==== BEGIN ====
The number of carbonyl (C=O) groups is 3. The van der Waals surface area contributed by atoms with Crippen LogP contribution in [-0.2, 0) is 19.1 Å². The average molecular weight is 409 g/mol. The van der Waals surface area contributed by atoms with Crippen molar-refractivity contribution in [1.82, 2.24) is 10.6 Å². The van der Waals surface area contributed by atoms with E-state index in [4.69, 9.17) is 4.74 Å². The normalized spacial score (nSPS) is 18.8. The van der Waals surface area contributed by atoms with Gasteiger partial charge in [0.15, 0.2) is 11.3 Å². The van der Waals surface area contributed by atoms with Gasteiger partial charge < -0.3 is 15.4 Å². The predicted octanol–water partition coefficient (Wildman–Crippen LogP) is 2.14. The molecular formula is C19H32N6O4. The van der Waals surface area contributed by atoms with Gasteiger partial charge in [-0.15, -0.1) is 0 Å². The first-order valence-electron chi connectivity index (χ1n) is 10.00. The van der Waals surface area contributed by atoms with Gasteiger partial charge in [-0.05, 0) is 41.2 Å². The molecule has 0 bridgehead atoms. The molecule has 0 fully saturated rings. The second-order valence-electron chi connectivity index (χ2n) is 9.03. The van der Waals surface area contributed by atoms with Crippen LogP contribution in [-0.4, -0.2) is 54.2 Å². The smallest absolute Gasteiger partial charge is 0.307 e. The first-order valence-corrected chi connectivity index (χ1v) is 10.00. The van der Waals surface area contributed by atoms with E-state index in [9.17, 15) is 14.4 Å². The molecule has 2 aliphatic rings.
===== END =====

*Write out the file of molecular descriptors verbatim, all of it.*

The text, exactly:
The number of carbonyl (C=O) groups is 3. The van der Waals surface area contributed by atoms with Crippen LogP contribution in [-0.2, 0) is 19.1 Å². The average molecular weight is 409 g/mol. The van der Waals surface area contributed by atoms with Crippen molar-refractivity contribution in [1.82, 2.24) is 10.6 Å². The van der Waals surface area contributed by atoms with E-state index in [4.69, 9.17) is 4.74 Å². The normalized spacial score (nSPS) is 18.8. The van der Waals surface area contributed by atoms with Gasteiger partial charge in [0.15, 0.2) is 11.3 Å². The van der Waals surface area contributed by atoms with Gasteiger partial charge < -0.3 is 15.4 Å². The predicted octanol–water partition coefficient (Wildman–Crippen LogP) is 2.14. The molecular formula is C19H32N6O4. The van der Waals surface area contributed by atoms with Gasteiger partial charge in [-0.15, -0.1) is 0 Å². The first-order valence-electron chi connectivity index (χ1n) is 10.00. The van der Waals surface area contributed by atoms with Gasteiger partial charge in [-0.05, 0) is 41.2 Å². The molecule has 0 bridgehead atoms. The molecule has 0 fully saturated rings. The second-order valence-electron chi connectivity index (χ2n) is 9.03. The van der Waals surface area contributed by atoms with Crippen LogP contribution in [-0.4, -0.2) is 54.2 Å². The smallest absolute Gasteiger partial charge is 0.307 e. The first-order valence-corrected chi connectivity index (χ1v) is 10.00. The van der Waals surface area contributed by atoms with E-state index in [9.17, 15) is 14.4 Å². The molecule has 2 aliphatic rings.